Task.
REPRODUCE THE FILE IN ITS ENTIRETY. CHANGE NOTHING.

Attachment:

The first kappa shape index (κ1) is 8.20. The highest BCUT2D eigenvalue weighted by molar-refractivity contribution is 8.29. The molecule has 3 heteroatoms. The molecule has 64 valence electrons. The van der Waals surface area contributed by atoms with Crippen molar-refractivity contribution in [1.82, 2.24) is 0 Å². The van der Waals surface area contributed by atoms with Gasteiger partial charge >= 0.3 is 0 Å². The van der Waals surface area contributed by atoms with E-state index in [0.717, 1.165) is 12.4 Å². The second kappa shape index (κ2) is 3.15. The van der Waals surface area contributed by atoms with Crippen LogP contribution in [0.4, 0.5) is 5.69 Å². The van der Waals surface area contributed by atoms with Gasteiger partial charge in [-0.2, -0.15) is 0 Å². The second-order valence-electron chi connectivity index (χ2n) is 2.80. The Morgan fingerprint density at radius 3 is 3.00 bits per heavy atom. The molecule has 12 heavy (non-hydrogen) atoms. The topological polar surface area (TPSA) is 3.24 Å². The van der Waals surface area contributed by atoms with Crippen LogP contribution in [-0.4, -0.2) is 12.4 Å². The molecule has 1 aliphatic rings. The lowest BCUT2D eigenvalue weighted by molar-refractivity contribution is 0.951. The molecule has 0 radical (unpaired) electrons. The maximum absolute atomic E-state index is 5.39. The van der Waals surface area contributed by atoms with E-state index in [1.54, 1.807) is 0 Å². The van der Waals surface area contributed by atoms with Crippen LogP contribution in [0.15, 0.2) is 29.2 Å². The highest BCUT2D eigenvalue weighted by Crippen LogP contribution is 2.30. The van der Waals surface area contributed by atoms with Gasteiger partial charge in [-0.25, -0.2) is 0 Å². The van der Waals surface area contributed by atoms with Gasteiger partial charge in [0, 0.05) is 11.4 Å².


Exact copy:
The first kappa shape index (κ1) is 8.20. The highest BCUT2D eigenvalue weighted by molar-refractivity contribution is 8.29. The molecule has 3 heteroatoms. The molecule has 64 valence electrons. The van der Waals surface area contributed by atoms with Crippen molar-refractivity contribution in [1.82, 2.24) is 0 Å². The van der Waals surface area contributed by atoms with Gasteiger partial charge >= 0.3 is 0 Å². The van der Waals surface area contributed by atoms with E-state index in [0.717, 1.165) is 12.4 Å². The second kappa shape index (κ2) is 3.15. The van der Waals surface area contributed by atoms with Crippen LogP contribution in [0.4, 0.5) is 5.69 Å². The van der Waals surface area contributed by atoms with Gasteiger partial charge in [-0.2, -0.15) is 0 Å². The second-order valence-electron chi connectivity index (χ2n) is 2.80. The Morgan fingerprint density at radius 3 is 3.00 bits per heavy atom. The molecule has 12 heavy (non-hydrogen) atoms. The topological polar surface area (TPSA) is 3.24 Å². The van der Waals surface area contributed by atoms with Crippen LogP contribution in [-0.4, -0.2) is 12.4 Å². The molecule has 1 aliphatic rings. The lowest BCUT2D eigenvalue weighted by molar-refractivity contribution is 0.951. The molecule has 0 radical (unpaired) electrons. The maximum absolute atomic E-state index is 5.39. The van der Waals surface area contributed by atoms with E-state index in [1.54, 1.807) is 0 Å². The van der Waals surface area contributed by atoms with Crippen LogP contribution in [0.15, 0.2) is 29.2 Å². The highest BCUT2D eigenvalue weighted by Crippen LogP contribution is 2.30. The van der Waals surface area contributed by atoms with Gasteiger partial charge in [-0.25, -0.2) is 0 Å². The van der Waals surface area contributed by atoms with Gasteiger partial charge in [0, 0.05) is 11.4 Å².